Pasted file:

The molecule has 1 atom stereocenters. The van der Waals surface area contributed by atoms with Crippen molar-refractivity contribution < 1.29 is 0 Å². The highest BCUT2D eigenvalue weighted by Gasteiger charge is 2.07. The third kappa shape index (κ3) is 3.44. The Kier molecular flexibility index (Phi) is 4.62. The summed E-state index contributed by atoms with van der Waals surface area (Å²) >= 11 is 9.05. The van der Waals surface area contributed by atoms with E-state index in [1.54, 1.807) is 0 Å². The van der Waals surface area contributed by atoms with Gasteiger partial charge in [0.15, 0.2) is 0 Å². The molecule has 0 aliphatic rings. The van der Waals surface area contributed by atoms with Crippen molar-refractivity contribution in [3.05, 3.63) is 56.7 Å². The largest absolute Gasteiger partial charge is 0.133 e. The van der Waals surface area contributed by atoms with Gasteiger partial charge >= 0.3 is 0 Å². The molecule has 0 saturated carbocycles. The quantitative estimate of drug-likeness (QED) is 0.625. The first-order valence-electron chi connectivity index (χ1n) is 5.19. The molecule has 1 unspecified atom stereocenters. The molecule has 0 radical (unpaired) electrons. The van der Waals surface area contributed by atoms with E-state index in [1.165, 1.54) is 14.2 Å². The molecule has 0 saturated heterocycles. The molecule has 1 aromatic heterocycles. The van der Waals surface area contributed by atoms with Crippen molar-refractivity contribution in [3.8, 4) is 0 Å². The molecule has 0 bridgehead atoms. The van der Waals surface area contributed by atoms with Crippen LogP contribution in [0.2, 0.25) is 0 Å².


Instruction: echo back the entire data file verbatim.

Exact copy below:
The molecule has 1 atom stereocenters. The van der Waals surface area contributed by atoms with Crippen molar-refractivity contribution < 1.29 is 0 Å². The highest BCUT2D eigenvalue weighted by Gasteiger charge is 2.07. The third kappa shape index (κ3) is 3.44. The Kier molecular flexibility index (Phi) is 4.62. The summed E-state index contributed by atoms with van der Waals surface area (Å²) >= 11 is 9.05. The van der Waals surface area contributed by atoms with E-state index in [1.54, 1.807) is 0 Å². The van der Waals surface area contributed by atoms with Gasteiger partial charge in [0.15, 0.2) is 0 Å². The molecule has 0 aliphatic rings. The van der Waals surface area contributed by atoms with Crippen molar-refractivity contribution in [3.05, 3.63) is 56.7 Å². The largest absolute Gasteiger partial charge is 0.133 e. The van der Waals surface area contributed by atoms with Gasteiger partial charge >= 0.3 is 0 Å². The molecule has 0 saturated carbocycles. The quantitative estimate of drug-likeness (QED) is 0.625. The first-order valence-electron chi connectivity index (χ1n) is 5.19. The molecule has 1 unspecified atom stereocenters. The molecule has 0 radical (unpaired) electrons. The van der Waals surface area contributed by atoms with E-state index in [1.165, 1.54) is 14.2 Å². The molecule has 0 saturated heterocycles. The molecule has 1 aromatic heterocycles. The van der Waals surface area contributed by atoms with Crippen molar-refractivity contribution in [3.8, 4) is 0 Å². The molecule has 0 bridgehead atoms. The van der Waals surface area contributed by atoms with Crippen LogP contribution in [0.2, 0.25) is 0 Å².